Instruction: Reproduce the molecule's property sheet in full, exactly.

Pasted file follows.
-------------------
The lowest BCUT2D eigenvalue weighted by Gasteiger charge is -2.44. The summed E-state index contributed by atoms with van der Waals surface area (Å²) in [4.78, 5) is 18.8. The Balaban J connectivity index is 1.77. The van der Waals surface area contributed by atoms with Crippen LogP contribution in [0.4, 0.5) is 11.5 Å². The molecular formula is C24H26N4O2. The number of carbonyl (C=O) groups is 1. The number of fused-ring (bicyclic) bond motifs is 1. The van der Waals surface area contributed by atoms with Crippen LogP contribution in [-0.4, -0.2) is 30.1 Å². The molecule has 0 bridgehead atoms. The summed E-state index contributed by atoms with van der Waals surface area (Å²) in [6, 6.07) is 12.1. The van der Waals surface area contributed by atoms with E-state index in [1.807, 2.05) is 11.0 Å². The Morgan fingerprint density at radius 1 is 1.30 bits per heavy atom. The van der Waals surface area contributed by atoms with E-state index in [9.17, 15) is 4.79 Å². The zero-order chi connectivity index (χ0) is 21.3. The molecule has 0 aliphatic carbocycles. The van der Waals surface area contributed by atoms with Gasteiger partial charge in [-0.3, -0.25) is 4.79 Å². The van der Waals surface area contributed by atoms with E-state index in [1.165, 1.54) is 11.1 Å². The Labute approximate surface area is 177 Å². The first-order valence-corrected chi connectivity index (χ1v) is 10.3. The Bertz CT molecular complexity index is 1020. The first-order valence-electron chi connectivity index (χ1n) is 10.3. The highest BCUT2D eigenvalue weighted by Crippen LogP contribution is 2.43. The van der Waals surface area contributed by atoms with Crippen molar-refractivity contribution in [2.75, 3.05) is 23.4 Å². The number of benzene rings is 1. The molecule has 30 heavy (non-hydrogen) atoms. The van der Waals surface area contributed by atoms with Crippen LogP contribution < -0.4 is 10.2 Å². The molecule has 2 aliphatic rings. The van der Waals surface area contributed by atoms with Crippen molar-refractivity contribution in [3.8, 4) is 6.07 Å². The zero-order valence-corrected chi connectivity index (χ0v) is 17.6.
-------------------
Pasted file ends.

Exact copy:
The lowest BCUT2D eigenvalue weighted by Gasteiger charge is -2.44. The summed E-state index contributed by atoms with van der Waals surface area (Å²) in [4.78, 5) is 18.8. The Balaban J connectivity index is 1.77. The van der Waals surface area contributed by atoms with Crippen LogP contribution in [0.4, 0.5) is 11.5 Å². The molecular formula is C24H26N4O2. The number of carbonyl (C=O) groups is 1. The number of fused-ring (bicyclic) bond motifs is 1. The van der Waals surface area contributed by atoms with Crippen LogP contribution in [-0.4, -0.2) is 30.1 Å². The molecule has 0 bridgehead atoms. The summed E-state index contributed by atoms with van der Waals surface area (Å²) in [6, 6.07) is 12.1. The van der Waals surface area contributed by atoms with E-state index in [1.807, 2.05) is 11.0 Å². The Morgan fingerprint density at radius 1 is 1.30 bits per heavy atom. The van der Waals surface area contributed by atoms with E-state index in [9.17, 15) is 4.79 Å². The zero-order chi connectivity index (χ0) is 21.3. The molecule has 0 aliphatic carbocycles. The van der Waals surface area contributed by atoms with Gasteiger partial charge in [-0.3, -0.25) is 4.79 Å². The van der Waals surface area contributed by atoms with E-state index in [1.165, 1.54) is 11.1 Å². The Labute approximate surface area is 177 Å². The first-order valence-corrected chi connectivity index (χ1v) is 10.3. The Bertz CT molecular complexity index is 1020. The first-order valence-electron chi connectivity index (χ1n) is 10.3. The highest BCUT2D eigenvalue weighted by Crippen LogP contribution is 2.43. The van der Waals surface area contributed by atoms with Crippen molar-refractivity contribution in [2.75, 3.05) is 23.4 Å². The number of benzene rings is 1. The molecule has 30 heavy (non-hydrogen) atoms. The van der Waals surface area contributed by atoms with Crippen LogP contribution < -0.4 is 10.2 Å². The molecule has 2 aliphatic rings. The van der Waals surface area contributed by atoms with Crippen molar-refractivity contribution in [3.8, 4) is 6.07 Å². The zero-order valence-corrected chi connectivity index (χ0v) is 17.6.